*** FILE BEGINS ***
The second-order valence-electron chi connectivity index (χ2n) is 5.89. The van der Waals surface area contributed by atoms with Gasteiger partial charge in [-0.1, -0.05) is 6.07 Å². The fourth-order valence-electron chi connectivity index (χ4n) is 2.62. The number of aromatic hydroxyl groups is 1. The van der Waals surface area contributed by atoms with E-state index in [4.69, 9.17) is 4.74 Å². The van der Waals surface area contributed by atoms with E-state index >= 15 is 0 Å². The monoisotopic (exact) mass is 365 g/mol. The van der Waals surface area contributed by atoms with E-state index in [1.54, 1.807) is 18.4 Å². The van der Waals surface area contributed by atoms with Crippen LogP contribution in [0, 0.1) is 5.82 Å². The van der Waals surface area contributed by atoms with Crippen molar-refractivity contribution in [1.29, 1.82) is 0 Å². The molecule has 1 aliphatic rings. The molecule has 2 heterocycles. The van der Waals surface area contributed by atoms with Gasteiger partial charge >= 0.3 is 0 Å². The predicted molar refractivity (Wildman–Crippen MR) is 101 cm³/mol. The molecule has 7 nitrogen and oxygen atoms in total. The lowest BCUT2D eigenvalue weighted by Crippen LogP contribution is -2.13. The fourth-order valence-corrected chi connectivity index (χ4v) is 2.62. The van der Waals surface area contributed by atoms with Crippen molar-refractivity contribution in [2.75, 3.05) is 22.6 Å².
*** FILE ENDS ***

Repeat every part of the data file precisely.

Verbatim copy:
The second-order valence-electron chi connectivity index (χ2n) is 5.89. The van der Waals surface area contributed by atoms with Gasteiger partial charge in [-0.1, -0.05) is 6.07 Å². The fourth-order valence-electron chi connectivity index (χ4n) is 2.62. The number of aromatic hydroxyl groups is 1. The van der Waals surface area contributed by atoms with E-state index in [4.69, 9.17) is 4.74 Å². The van der Waals surface area contributed by atoms with E-state index >= 15 is 0 Å². The monoisotopic (exact) mass is 365 g/mol. The van der Waals surface area contributed by atoms with E-state index in [1.54, 1.807) is 18.4 Å². The van der Waals surface area contributed by atoms with Crippen LogP contribution in [0, 0.1) is 5.82 Å². The van der Waals surface area contributed by atoms with Crippen molar-refractivity contribution in [1.29, 1.82) is 0 Å². The molecule has 1 aliphatic rings. The molecule has 2 heterocycles. The van der Waals surface area contributed by atoms with Gasteiger partial charge >= 0.3 is 0 Å². The predicted molar refractivity (Wildman–Crippen MR) is 101 cm³/mol. The molecule has 7 nitrogen and oxygen atoms in total. The lowest BCUT2D eigenvalue weighted by Crippen LogP contribution is -2.13. The fourth-order valence-corrected chi connectivity index (χ4v) is 2.62. The van der Waals surface area contributed by atoms with Crippen molar-refractivity contribution in [2.75, 3.05) is 22.6 Å².